An oil-filter wrench is a tool for removing spin-on type oil filters. These filters are smooth, cylindrical canisters with knurling on the bottom that are difficult to grip, especially when they are oily.
One common type of wrench is shown on the right. The loop of chain is placed around the filter, and the bar is turned anticlockwise by hand until the chain wraps itself tightly around the filter. A socket wrench or adjustable spanner is then used to turn the hexagonal bar further in the same direction. This increases the tension in the chain, which bites into the soft metal casing of the oil filter which helps prevent slippage.
Another type uses a metal band that is attached at both ends to a handle. The looped band is placed around the filter and the handle is turned anticlockwise, which puts tension on the band, causing it to grip the filter.
A third common type of wrench utilizes a metal or plastic cup that is shaped much like a socket. The cup is placed on the end of the filter, which engages the knurling. A socket or wrench is then used to loosen the filter. Volkswagen Group and BMW cars require this type of wrench to remove their filters (or the lid of the filter housing, where a non-cartridge filter is used).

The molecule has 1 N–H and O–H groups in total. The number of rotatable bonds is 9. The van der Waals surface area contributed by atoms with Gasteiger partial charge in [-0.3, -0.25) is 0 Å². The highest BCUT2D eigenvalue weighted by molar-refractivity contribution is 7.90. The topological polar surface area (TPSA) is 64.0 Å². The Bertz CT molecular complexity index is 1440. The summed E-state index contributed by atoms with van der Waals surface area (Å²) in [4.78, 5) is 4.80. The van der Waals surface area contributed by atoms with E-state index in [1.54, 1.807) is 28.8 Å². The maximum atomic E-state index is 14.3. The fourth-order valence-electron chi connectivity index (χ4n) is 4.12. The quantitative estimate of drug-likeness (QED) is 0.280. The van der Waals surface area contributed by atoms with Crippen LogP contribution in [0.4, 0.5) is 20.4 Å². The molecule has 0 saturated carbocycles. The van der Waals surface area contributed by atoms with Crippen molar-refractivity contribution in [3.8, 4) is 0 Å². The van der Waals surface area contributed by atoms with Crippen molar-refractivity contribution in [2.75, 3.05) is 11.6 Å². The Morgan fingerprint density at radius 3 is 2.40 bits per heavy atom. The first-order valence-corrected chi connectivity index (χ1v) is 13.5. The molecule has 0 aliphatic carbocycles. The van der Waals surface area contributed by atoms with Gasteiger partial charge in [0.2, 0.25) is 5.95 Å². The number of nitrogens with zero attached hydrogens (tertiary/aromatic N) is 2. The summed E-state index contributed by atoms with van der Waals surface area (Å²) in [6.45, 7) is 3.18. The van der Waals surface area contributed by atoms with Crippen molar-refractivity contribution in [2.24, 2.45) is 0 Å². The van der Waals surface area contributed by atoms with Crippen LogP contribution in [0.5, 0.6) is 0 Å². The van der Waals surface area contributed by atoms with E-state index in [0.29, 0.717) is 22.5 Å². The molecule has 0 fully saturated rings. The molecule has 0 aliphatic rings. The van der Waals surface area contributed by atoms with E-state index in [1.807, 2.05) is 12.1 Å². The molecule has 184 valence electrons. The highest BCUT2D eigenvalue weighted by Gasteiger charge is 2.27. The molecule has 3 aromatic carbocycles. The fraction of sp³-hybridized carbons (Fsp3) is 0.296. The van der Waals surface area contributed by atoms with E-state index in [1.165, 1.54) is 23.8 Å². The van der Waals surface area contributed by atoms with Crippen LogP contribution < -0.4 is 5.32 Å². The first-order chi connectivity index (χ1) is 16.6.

Finally, a "claw" type of wrench, manufactured by Sykes-Pickavant and others, has three geared metal prongs and accommodates a (typically) 3/8" ratchet driver. As the driver is turned anticlockwise the gears make the prongs clench the filter body harder. This type is very effective on tight filters and can be used in more confined spaces than a strap or chain type.
K&N has designed their oil filters so that removal and installation can be done with a 3/4" or 19mm socket or wrench.